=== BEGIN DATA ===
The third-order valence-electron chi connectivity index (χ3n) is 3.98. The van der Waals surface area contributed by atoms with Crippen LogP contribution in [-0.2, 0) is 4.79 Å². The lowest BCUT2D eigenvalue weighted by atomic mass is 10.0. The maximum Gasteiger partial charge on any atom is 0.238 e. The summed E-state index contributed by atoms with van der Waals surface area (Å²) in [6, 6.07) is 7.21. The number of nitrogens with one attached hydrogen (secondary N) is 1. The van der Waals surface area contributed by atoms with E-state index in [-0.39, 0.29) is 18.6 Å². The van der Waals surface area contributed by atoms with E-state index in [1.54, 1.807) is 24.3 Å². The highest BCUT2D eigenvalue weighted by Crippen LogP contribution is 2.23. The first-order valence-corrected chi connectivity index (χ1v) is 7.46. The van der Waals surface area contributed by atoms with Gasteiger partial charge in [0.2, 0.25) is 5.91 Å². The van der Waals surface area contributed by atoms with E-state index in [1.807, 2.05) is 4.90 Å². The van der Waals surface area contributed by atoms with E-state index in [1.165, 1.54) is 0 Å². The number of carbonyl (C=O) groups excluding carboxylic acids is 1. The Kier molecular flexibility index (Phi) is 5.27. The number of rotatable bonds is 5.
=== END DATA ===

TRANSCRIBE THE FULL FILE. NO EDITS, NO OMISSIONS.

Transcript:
The third-order valence-electron chi connectivity index (χ3n) is 3.98. The van der Waals surface area contributed by atoms with Crippen LogP contribution in [-0.2, 0) is 4.79 Å². The lowest BCUT2D eigenvalue weighted by atomic mass is 10.0. The maximum Gasteiger partial charge on any atom is 0.238 e. The summed E-state index contributed by atoms with van der Waals surface area (Å²) in [6, 6.07) is 7.21. The number of nitrogens with one attached hydrogen (secondary N) is 1. The van der Waals surface area contributed by atoms with E-state index in [-0.39, 0.29) is 18.6 Å². The van der Waals surface area contributed by atoms with E-state index in [1.54, 1.807) is 24.3 Å². The highest BCUT2D eigenvalue weighted by Crippen LogP contribution is 2.23. The first-order valence-corrected chi connectivity index (χ1v) is 7.46. The van der Waals surface area contributed by atoms with Gasteiger partial charge in [0.2, 0.25) is 5.91 Å². The van der Waals surface area contributed by atoms with E-state index in [1.807, 2.05) is 4.90 Å². The van der Waals surface area contributed by atoms with E-state index in [1.165, 1.54) is 0 Å². The number of carbonyl (C=O) groups excluding carboxylic acids is 1. The Kier molecular flexibility index (Phi) is 5.27. The number of rotatable bonds is 5.